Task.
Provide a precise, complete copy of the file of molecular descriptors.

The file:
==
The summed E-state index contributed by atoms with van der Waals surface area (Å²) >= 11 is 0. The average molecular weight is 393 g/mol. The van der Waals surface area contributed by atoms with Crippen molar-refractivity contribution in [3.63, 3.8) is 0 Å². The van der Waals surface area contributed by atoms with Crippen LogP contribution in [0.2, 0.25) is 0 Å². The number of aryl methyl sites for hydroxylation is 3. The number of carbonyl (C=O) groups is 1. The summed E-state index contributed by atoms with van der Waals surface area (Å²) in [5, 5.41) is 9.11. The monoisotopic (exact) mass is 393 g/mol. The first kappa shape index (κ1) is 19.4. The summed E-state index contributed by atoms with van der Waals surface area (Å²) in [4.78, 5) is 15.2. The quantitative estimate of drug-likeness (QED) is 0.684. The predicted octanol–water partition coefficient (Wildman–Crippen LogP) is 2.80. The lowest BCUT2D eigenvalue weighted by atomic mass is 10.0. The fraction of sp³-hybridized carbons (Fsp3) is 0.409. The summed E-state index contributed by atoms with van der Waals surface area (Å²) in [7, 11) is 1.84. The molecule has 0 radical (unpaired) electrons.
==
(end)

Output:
The summed E-state index contributed by atoms with van der Waals surface area (Å²) >= 11 is 0. The average molecular weight is 393 g/mol. The van der Waals surface area contributed by atoms with Crippen molar-refractivity contribution in [3.63, 3.8) is 0 Å². The van der Waals surface area contributed by atoms with Crippen LogP contribution in [0.2, 0.25) is 0 Å². The number of aryl methyl sites for hydroxylation is 3. The number of carbonyl (C=O) groups is 1. The summed E-state index contributed by atoms with van der Waals surface area (Å²) in [5, 5.41) is 9.11. The monoisotopic (exact) mass is 393 g/mol. The first kappa shape index (κ1) is 19.4. The summed E-state index contributed by atoms with van der Waals surface area (Å²) in [4.78, 5) is 15.2. The quantitative estimate of drug-likeness (QED) is 0.684. The predicted octanol–water partition coefficient (Wildman–Crippen LogP) is 2.80. The lowest BCUT2D eigenvalue weighted by atomic mass is 10.0. The fraction of sp³-hybridized carbons (Fsp3) is 0.409. The summed E-state index contributed by atoms with van der Waals surface area (Å²) in [7, 11) is 1.84. The molecule has 0 radical (unpaired) electrons.